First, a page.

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JPMorgan deal should be model for future settlements

The government’s legal pursuit of JPMorgan Chase & Co. has struck some on Wall Street as unfair. CEO Jamie Dimon recently reached a tentative deal with the Justice Department to put an end to some of the embattled financial firm’s legal troubles, a settlement worth $13 billion in fines and consumer relief; it’s the biggest settlement ever announced involving a single company. In fact, this was a just outcome, and it should be a new model for holding financial institutions accountable in probes related to bad mortgages and the 2008 financial crisis.

JPMorgan Chase is accused of selling mortgage securities that it knew were faulty, although it inherited many of the alleged abuses in its 2008 acquisitions of Washington Mutual and Bear Stearns. JPMorgan Chase’s supporters argue that it only purchased the two banks under duress, when pressed by government officials to do so in an effort to prop up the banking system in the early days of the credit crisis. That’s not entirely true, however. JPMorgan Chase had sought to purchase Washington Mutual several months before the crisis struck. Plus, even after paying the government settlement, JPMorgan Chase will come out way ahead on the deal. Washington Mutual had a $40 billion market capitalization when JPMorgan Chase purchased it for $1.9 billion, and its mortgage business’s performance has outpaced expectations ever since. No one will pity Dimon and his shareholders the $750 million Washington Mutual earned the bank last quarter.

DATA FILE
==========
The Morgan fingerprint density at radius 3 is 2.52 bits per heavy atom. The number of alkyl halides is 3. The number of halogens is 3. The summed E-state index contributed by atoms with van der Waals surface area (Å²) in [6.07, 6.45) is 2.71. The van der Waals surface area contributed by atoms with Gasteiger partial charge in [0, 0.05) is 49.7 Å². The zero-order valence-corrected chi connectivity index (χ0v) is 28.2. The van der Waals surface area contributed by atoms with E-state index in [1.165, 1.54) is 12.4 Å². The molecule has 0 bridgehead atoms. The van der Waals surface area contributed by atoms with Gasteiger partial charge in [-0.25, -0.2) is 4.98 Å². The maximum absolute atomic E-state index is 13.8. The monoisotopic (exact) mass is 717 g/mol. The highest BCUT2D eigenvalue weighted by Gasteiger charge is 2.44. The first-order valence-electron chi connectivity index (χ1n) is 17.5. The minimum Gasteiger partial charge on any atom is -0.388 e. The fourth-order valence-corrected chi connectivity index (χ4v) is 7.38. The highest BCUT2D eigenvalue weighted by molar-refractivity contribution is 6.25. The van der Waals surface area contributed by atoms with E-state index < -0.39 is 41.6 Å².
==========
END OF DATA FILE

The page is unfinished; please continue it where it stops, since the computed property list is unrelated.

The government has been roundly criticized for failing to penalize those responsible for destabilizing the housing market and bringing the world’s financial systems to its knees. But the Justice Department appears to have found its footing with this tough stance against JPMorgan Chase. As the Washington Post reports, prosecutors have expanded their use of an obscure law dating from the savings-and-loan scandals of the late 1980s, which sets a lower burden of proof while lengthening the statue of limitations on securities violations. Looking at his bank’s balance sheet, Dimon was clearly willing to pay a large price to shed the civil charges related to the settlement, but Attorney General Eric Holder refused to back off of possible criminal charges related to the bad mortgages or the other legal problems JPMorgan Chase currently faces: Chinese bribery allegations, accusations that the comany turned a blind eye to Bernie Madoff’s Ponzi scheme, and interest-rate manipulation, to name a few.

More importantly, the Justice Department insisted that the settlement provide some direct relief to consumers, including lowering the balances of borrowers who owe significantly more than their homes are worth. JPMorgan Chase emerged from the financial crisis relatively unscathed, so its settlement should pave the way to similar deals with worse offenders. The Justice Department already is investigating the sale of mortgage-backed securities by at least nine other banks, the Financial Times reports. With their dealings with JPMorgan Chase, Holder and his colleagues have rightfully established that settlements with those institutions won’t come cheaply.